In a December interview, internationally renowned epidemiologist Dr. Christopher C. Beyrer ’81 discussed healthcare, human rights and the primary challenges facing the HIV community ahead of AIDS 2020, the International AIDS Conference.
On the podcast interview with the Center for Strategic and International Studies (CSIS), Beyrer shared his thoughts on the ongoing obstacles in battling the pandemic, including what he sees as the main challenge: reducing the rate of new infections.
Beyrer — a professor of medicine and the inaugural Desmond M. Tutu Professor in Public Health and Human Rights at Johns Hopkins University — noted the “tremendous and heartening increase in treatment…About 65% of people living with the virus have at least been started on treatment. But primary prevention has really proven to be enormously difficult. And that is true in sub-Saharan Africa, it’s true in South and Southeast Asia, but it’s also where we are having the biggest challenges in the U.S.”
Discussing the gains around health and human rights during the past decades, he noted that “HIV has really led the way there and helped pioneer [the] associations” between improved healthcare and the rights of individuals to quality care. “When you look, for example, at the whole issue of gender and sexual minority rights in so many countries, it’s really in the HIV space that LGBTQ people have any voice at all…to engage with their governments and funders and other stakeholders,” he said.
Beyrer, who holds joint appointments in epidemiology, international health, health, behavior and society, and nursing, is the founding director of the Center for Public Health and Human Rights at the Johns Hopkins Bloomberg School of Public Health. He serves as associate director of the university’s Center for Global Health and Center for AIDS Research; and is past president of the International AIDS Society, the world’s largest body of HIV professionals.
He is the author of more than 330 papers and the author or editor of six books, including “War in the Blood: Sex Politics and AIDS in Southeast Asia” and “Public Health and Human Rights: Evidence-Based Approaches.” He has testified before the U.S. Senate and House of Representatives regarding HIV/AIDS and human rights, and has served on the Scientific Advisory Board for the U.S. President’s Emergency Plan for AIDS Relief for the Obama Administration. He has also advised organizations including the National Institutes of Health, the World Bank, the World Health Organization, the Open Society Foundations and many others. In 2016, he served as chair of the biennial International AIDS Conference held in Durban, South Africa.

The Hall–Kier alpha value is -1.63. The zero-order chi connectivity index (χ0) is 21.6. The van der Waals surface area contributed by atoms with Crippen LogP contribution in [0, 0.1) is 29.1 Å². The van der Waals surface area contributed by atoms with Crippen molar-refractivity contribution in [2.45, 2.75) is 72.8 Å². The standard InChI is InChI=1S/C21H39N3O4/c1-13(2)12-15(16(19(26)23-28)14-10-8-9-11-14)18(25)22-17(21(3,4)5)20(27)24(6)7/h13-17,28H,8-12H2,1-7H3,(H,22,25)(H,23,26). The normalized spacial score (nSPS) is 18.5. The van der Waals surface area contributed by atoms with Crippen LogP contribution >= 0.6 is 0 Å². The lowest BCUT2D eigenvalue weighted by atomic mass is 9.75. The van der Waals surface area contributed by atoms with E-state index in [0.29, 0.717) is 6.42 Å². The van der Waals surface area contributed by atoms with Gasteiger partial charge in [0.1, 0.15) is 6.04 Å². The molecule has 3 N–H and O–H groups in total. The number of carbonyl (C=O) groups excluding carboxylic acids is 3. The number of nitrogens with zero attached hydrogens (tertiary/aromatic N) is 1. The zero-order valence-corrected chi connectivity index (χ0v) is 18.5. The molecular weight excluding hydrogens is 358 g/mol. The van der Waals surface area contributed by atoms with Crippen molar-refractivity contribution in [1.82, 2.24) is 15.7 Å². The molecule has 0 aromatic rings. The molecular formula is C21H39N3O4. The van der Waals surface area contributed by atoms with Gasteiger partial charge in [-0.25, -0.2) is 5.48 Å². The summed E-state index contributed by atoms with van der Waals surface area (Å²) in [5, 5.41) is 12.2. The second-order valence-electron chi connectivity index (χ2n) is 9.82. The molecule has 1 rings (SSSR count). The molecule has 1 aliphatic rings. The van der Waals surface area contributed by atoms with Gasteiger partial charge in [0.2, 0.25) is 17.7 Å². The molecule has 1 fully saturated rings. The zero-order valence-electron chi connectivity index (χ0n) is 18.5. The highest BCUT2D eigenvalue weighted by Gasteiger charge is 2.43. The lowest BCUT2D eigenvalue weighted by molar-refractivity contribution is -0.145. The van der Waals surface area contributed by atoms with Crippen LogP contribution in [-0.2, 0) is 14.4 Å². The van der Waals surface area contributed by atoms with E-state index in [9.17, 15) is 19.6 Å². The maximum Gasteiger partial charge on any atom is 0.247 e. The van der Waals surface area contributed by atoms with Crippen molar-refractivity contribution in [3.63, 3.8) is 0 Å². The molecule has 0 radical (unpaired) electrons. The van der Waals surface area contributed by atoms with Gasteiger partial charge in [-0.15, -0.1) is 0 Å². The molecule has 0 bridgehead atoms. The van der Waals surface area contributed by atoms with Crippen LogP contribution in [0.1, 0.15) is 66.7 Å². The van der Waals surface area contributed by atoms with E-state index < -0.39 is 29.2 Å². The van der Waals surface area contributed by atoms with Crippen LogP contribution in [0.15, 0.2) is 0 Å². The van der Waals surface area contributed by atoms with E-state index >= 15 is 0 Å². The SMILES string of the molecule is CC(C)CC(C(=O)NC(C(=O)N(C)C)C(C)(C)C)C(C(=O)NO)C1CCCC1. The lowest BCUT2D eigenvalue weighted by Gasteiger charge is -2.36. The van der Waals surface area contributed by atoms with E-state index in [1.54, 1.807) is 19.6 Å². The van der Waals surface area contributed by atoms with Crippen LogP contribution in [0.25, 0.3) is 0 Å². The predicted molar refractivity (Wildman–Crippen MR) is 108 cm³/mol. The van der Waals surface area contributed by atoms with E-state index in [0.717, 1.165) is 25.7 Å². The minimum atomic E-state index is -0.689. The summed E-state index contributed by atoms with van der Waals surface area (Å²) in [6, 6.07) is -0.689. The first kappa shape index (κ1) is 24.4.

At HWS, Beyrer majored in history, graduated cum laude and was elected Phi Beta Kappa. After spending time abroad in Sri Lanka, he returned to the United States and graduated from medical school at SUNY Downstate in Brooklyn, N.Y., where he first encountered AIDS among the large Haitian population as well as the city’s gay population.
He later earned a Master’s of Public Health at Johns Hopkins School of Public Health and conducted public health research and fieldwork, particularly in Thailand and Southeast Asia. From 1992 to 1996, he served as field director of the Thai PAVE and HIVNET studies based in Chiang Mai, northern Thailand. Beyrer has also conducted extensive research in the epidemiology of HIV in Thailand, Myanmar, China, India and across Southeast Asia; in Russia and Kazakhstan, in Malawi, South Africa, and the U.S.
In 2014, he was elected to membership in the U.S. National Academy of Medicine. That same year, he delivered the Convocation address to graduating Hobart and William Smith students. In 2013, he became the 36th recipient of the Medal of Excellence, Hobart College Alumni Association’s highest honor.